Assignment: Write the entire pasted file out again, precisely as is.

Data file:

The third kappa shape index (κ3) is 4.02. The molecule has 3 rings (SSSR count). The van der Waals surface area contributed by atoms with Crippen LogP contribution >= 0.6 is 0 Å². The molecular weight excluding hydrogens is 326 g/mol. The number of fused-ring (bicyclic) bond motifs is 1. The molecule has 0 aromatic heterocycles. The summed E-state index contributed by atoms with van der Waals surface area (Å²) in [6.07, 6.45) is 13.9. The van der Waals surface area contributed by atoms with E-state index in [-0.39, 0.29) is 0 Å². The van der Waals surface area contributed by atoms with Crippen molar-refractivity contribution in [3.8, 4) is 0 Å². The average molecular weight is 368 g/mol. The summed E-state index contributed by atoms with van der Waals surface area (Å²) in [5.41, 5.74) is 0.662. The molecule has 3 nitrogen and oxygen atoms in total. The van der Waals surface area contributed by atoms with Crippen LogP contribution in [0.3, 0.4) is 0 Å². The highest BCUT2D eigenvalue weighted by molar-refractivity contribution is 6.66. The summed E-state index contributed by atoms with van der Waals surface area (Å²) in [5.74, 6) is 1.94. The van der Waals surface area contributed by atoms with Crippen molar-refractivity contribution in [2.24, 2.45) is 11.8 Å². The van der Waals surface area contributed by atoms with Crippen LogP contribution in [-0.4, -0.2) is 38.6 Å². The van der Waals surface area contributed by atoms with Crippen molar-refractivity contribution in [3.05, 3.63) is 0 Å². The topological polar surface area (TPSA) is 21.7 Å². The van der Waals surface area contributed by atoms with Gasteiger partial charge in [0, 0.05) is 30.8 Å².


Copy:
The third kappa shape index (κ3) is 4.02. The molecule has 3 rings (SSSR count). The van der Waals surface area contributed by atoms with Crippen LogP contribution >= 0.6 is 0 Å². The molecular weight excluding hydrogens is 326 g/mol. The number of fused-ring (bicyclic) bond motifs is 1. The molecule has 0 aromatic heterocycles. The summed E-state index contributed by atoms with van der Waals surface area (Å²) in [6.07, 6.45) is 13.9. The van der Waals surface area contributed by atoms with E-state index in [-0.39, 0.29) is 0 Å². The van der Waals surface area contributed by atoms with Crippen molar-refractivity contribution in [3.8, 4) is 0 Å². The average molecular weight is 368 g/mol. The summed E-state index contributed by atoms with van der Waals surface area (Å²) in [5.41, 5.74) is 0.662. The molecule has 3 nitrogen and oxygen atoms in total. The van der Waals surface area contributed by atoms with Crippen LogP contribution in [0.3, 0.4) is 0 Å². The highest BCUT2D eigenvalue weighted by molar-refractivity contribution is 6.66. The summed E-state index contributed by atoms with van der Waals surface area (Å²) in [5.74, 6) is 1.94. The van der Waals surface area contributed by atoms with Crippen molar-refractivity contribution in [2.24, 2.45) is 11.8 Å². The van der Waals surface area contributed by atoms with Crippen LogP contribution in [-0.4, -0.2) is 38.6 Å². The van der Waals surface area contributed by atoms with Crippen molar-refractivity contribution in [3.05, 3.63) is 0 Å². The topological polar surface area (TPSA) is 21.7 Å². The van der Waals surface area contributed by atoms with Gasteiger partial charge in [0, 0.05) is 30.8 Å².